Key Questions in Evaluating Patients for Urinary Incontinence

Do you leak urine when you cough, laugh, lift something or sneeze? How often?
Do you ever leak urine when you have a strong urge on the way to the bathroom? How often?
How frequently do you empty your bladder during the day?
How many times do you get up to urinate after going to sleep? Is it the urge to urinate that wakes you?
Do you ever leak urine during sex?
Do you wear pads that protect you from leaking urine? How often do you have to change them?
Do you ever find urine on your pads or clothes and were unaware of when the leakage occurred?
Does it hurt when you urinate?
Do you ever feel that you are unable to completely empty your bladder?

Physical Examination

Immediately before the physical examination, the patient should void as normally and completely as possible. The voided volume should be recorded. A post-void residual volume can then be determined within 10 minutes by catheterization or ultrasound examination. Post-void residual volumes more than 100 mL are considered abnormal.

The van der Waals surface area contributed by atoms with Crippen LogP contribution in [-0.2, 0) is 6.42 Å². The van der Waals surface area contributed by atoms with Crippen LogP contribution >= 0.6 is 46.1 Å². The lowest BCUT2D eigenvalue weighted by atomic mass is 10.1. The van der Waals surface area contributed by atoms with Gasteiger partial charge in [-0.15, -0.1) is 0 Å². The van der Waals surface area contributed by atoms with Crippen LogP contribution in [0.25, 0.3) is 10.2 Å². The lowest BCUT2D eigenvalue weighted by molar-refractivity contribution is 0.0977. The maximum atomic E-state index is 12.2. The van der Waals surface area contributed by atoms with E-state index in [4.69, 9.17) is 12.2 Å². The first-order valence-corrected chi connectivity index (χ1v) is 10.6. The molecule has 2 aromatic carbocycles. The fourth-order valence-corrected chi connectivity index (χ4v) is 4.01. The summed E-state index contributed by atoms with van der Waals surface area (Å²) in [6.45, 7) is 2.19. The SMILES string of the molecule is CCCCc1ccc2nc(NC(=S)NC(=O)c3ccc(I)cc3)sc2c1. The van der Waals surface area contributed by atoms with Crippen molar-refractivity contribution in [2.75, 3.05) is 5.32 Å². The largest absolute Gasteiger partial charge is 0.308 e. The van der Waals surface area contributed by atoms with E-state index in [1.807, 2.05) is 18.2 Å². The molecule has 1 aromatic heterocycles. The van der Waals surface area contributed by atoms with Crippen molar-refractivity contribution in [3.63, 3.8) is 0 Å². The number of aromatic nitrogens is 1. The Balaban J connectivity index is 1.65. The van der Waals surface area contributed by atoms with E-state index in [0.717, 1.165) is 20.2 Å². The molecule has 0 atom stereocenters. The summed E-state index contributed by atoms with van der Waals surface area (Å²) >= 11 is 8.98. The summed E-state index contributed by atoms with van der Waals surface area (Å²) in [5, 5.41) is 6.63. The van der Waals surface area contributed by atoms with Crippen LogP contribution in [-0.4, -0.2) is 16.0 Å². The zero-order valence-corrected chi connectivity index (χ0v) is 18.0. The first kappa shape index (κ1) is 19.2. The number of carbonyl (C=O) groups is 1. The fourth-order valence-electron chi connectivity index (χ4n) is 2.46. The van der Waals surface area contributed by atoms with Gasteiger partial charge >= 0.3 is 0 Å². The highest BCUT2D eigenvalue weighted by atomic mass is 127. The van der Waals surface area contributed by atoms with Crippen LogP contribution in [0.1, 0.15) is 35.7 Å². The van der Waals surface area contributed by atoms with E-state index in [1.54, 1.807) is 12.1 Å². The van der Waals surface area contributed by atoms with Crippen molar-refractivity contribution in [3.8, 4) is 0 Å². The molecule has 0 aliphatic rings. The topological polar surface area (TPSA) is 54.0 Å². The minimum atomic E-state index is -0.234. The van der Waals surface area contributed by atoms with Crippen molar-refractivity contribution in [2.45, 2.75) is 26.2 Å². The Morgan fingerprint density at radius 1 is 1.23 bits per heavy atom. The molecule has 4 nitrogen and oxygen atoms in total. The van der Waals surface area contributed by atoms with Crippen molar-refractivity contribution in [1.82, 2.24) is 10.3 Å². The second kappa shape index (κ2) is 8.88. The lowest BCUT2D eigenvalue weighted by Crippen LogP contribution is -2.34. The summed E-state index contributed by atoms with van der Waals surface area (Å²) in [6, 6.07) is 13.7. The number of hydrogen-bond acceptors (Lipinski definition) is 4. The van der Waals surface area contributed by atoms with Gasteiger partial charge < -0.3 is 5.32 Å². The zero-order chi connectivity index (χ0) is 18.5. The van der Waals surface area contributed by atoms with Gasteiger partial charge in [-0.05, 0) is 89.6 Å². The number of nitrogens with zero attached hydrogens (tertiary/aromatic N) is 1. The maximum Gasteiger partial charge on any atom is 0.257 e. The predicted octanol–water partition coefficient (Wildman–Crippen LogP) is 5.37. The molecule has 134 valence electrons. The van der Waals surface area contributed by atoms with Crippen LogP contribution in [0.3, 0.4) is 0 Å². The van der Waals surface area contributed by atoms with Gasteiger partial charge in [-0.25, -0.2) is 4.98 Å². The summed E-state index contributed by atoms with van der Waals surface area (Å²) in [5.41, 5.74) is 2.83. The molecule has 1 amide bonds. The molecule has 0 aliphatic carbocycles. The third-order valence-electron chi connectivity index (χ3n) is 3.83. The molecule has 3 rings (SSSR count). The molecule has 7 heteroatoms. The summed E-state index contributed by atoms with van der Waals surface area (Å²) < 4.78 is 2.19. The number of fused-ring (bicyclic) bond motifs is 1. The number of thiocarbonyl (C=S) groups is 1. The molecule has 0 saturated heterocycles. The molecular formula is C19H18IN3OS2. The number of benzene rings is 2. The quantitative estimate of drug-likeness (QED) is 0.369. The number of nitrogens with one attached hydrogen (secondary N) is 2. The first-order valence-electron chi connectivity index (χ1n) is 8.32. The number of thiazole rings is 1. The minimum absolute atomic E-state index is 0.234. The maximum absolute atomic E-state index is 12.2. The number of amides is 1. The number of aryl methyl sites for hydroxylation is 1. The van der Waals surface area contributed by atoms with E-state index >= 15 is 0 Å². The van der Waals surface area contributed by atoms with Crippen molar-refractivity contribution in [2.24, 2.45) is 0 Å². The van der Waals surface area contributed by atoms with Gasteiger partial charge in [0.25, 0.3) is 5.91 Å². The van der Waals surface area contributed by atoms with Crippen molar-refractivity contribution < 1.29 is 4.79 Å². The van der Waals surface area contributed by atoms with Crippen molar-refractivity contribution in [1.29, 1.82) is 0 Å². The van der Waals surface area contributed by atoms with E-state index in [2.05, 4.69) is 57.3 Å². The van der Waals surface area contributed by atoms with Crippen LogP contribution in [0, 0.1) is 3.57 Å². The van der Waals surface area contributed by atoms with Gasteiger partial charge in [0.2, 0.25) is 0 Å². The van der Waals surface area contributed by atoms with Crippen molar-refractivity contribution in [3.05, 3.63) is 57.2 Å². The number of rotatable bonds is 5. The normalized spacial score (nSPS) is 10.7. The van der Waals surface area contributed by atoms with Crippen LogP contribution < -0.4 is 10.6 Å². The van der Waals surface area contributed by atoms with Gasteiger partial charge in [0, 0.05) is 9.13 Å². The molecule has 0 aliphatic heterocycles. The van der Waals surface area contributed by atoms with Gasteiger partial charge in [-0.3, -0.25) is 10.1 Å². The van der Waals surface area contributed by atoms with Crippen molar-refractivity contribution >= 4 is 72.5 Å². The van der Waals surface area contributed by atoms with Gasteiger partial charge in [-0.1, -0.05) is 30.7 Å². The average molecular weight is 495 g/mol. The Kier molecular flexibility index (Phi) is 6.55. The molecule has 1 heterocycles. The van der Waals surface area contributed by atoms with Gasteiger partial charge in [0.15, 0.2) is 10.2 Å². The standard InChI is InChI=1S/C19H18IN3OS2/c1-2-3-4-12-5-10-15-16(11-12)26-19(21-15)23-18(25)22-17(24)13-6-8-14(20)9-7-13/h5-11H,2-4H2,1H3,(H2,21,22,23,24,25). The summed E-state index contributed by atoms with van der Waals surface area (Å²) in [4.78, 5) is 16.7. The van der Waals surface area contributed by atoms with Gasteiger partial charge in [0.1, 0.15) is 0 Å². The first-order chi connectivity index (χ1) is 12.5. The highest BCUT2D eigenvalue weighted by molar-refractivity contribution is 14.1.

A clean urine sample can be sent for culture and urinalysis.

Determining post-void residual volume and urinalysis allows screening for overflow incontinence, chronic urinary tract infections, hematuria, diabetes, kidney disease and metabolic abnormalities.

The abdominal examination should rule out diastasis recti, masses, ascites and organomegaly. Pulmonary and cardiovascular assessment may be indicated to assess control of cough or the need for medications such as diuretics.

The lumbosacral nerve roots should be assessed by checking deep tendon reflexes, lower extremity strength, sharp/dull sensation and the bulbocavernosus and clitoral sacral reflexes.

The pelvic examination should include an evaluation for inflammation, infection and atrophy. Signs of inadequate estrogen levels are thinning and paleness of the vaginal epithelium, loss of rugae, disappearance of the labia minora and presence of a urethral caruncle.

A urethral diverticula is usually identified as a distal bulge under the urethra. Gentle massage of the area will frequently produce a purulent discharge from the urethral meatus.

Testing for stress incontinence is performed by asking the patient to cough vigorously while the examiner watches for leakage of urine.

Treatment of urinary incontinence